It’s not hard to see the result of our reliance on fossil fuels. The full impact of the BP Deepwater Horizon disaster may take a generation to reveal itself, but already hundreds of species of marine life have been affected, as have the communities that rely on the Gulf. Around the country, communities face devastating levels of water and air pollution as a result of coal burning power plants, which produce millions of tons of toxic sludge and smoke each year.
Fossil fuels also account for more than 80% of US global warming pollution. Global warming, if unchecked, threatens to fundamentally change the planet that has sustained our civilization. In the US, we’re already seeing some of the effects—wildfires tearing through western states, devastating floods in the midwest, and historic droughts in the southeast.
Each year, an average of 24,000 Americans die as a result of pollution from coal-fired power plants, including 2,800 from lung cancer. This is more than are killed by drunk drivers. These plants dump thousands of pounds of mercury and other toxic compounds into the air and water, and are the largest source of global warming pollution in the country. Children are particularly susceptible to these types of pollution, in addition to being the ones who face the true threats of climate change. So how is it that coal is such a large part of our national energy mix?
Read more about our work to phase coal out altogether.
The Deepwater Horizon accident and oil spill
in the Gulf of Mexico is the worst environmental disaster in American history. Even though the oil has stopped flowing from BP's wellhead, the full extent of the damage will not be known for some time. The oil will persist for decades, wreaking havoc on Gulf Coast communities and ecosystems.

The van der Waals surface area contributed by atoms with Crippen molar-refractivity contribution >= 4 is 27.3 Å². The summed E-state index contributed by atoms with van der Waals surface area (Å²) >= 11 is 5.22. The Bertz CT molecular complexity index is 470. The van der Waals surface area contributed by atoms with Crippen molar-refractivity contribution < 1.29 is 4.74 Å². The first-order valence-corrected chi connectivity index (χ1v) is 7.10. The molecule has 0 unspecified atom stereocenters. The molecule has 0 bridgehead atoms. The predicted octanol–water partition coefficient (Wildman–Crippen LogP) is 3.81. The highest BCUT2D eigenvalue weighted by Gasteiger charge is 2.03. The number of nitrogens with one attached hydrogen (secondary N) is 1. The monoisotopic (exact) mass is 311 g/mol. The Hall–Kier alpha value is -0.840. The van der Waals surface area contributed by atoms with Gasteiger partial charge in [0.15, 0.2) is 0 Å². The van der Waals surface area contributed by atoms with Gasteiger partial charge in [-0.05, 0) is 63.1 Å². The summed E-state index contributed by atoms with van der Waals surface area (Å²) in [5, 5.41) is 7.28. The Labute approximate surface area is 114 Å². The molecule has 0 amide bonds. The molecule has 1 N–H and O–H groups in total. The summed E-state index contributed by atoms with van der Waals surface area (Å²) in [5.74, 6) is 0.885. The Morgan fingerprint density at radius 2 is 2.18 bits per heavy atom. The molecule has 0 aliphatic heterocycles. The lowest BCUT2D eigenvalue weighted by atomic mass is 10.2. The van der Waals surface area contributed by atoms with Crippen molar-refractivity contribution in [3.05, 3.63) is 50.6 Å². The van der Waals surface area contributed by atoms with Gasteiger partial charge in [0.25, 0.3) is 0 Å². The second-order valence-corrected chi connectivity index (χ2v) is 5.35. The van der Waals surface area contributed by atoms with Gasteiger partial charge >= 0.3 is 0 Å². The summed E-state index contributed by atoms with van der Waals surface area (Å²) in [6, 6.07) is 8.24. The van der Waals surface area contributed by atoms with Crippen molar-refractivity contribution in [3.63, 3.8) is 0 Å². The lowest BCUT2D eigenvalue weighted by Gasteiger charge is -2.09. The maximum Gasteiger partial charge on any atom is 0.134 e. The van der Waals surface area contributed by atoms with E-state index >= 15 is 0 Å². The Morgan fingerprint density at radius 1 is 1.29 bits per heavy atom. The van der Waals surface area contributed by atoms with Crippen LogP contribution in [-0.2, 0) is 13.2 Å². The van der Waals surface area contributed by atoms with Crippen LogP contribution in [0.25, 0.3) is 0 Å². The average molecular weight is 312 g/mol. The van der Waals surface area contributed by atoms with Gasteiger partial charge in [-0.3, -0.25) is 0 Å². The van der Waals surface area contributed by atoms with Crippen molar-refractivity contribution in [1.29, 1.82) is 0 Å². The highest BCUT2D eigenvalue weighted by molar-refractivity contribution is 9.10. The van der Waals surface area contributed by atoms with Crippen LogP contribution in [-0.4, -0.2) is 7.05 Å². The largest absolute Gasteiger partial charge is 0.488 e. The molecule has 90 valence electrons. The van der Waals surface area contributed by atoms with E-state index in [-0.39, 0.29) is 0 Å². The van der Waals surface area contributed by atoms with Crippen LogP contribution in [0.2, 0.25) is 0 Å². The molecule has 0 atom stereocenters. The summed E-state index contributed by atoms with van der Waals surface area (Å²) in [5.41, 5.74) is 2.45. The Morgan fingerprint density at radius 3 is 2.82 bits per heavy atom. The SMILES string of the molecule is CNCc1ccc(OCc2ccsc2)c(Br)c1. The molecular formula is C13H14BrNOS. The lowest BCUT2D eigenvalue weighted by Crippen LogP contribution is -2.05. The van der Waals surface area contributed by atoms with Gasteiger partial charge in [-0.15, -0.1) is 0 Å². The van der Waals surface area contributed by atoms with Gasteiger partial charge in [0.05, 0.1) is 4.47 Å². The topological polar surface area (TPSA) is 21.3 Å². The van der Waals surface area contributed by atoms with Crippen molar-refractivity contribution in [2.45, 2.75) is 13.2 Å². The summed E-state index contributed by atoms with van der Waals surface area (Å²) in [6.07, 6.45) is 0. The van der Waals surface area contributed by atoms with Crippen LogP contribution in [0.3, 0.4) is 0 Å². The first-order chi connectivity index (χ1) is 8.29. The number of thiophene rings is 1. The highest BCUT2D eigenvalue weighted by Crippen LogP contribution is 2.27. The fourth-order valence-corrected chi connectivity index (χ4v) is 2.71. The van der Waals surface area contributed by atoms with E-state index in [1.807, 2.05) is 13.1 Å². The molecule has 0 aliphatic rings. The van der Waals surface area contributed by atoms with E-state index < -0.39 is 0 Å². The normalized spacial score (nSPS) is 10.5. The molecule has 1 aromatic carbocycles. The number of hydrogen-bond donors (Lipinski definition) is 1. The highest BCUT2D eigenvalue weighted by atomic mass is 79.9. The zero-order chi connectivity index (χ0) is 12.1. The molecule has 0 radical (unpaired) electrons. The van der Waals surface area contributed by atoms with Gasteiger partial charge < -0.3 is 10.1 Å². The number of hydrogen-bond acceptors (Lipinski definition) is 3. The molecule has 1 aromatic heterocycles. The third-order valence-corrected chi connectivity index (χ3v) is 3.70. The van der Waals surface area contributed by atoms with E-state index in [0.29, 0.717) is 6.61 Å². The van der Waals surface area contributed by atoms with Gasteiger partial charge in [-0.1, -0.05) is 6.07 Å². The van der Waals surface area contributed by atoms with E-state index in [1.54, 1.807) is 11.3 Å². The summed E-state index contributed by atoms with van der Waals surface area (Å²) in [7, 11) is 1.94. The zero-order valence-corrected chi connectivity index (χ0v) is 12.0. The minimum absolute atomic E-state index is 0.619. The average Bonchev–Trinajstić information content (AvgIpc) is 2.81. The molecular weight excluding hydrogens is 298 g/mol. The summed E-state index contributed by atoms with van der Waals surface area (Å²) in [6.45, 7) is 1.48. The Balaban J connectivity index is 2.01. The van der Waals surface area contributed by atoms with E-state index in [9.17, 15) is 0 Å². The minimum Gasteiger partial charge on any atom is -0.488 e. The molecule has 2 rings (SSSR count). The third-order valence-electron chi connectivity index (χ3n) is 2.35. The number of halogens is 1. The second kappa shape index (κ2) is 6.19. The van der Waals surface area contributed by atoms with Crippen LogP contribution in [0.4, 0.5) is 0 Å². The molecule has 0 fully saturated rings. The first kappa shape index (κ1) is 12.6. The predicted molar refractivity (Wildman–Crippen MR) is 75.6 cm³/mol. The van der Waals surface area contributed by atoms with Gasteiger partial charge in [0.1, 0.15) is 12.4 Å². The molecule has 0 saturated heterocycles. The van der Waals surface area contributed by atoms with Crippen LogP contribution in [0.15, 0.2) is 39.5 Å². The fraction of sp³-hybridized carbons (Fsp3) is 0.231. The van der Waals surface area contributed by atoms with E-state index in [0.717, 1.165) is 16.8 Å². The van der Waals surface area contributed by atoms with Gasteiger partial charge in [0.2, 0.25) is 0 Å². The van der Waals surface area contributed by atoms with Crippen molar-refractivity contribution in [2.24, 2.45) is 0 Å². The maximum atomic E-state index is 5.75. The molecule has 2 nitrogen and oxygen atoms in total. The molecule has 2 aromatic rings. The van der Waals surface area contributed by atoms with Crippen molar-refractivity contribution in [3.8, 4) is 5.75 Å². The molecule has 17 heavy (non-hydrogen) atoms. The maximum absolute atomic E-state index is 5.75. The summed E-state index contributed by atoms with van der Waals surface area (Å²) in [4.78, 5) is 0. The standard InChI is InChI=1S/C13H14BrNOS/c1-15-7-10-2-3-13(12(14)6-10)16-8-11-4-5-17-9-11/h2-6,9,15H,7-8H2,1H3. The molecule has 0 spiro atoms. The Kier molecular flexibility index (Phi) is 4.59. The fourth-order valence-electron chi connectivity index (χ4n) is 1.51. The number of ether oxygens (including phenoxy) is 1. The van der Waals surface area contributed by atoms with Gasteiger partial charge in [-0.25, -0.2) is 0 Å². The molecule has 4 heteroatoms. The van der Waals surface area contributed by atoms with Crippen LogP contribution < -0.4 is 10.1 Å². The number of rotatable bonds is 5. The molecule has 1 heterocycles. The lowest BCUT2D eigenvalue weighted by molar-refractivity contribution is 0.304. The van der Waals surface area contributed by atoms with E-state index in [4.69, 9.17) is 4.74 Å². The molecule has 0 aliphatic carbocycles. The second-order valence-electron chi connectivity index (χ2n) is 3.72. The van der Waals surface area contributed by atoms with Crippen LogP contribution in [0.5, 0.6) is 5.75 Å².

A ban on all new oil drilling is the only way to avoid another spill disaster. Take action now
It could not be more clear that we need to stop investing in a broken energy economy and kickstart a clean energy revolution. Our report prepared with the European Renewable Energy Council, Energy [R]evolution: A Sustainable USA Energy Outlook, is a comprehensive blueprint for building the clean energy economy of the future while leaving behind the dirty energy sources of the past.
It’s clear that to preserve the planet for our children and grandchildren, we need to take action on climate change. And the good news is that the solutions are all around us — renewable energy sources like wind, solar, and geothermal.
But as we transition away from fossil fuels, we must be careful not to be distracted by technologies that industry paints as clean: carbon capture, nukes, and forest offsets.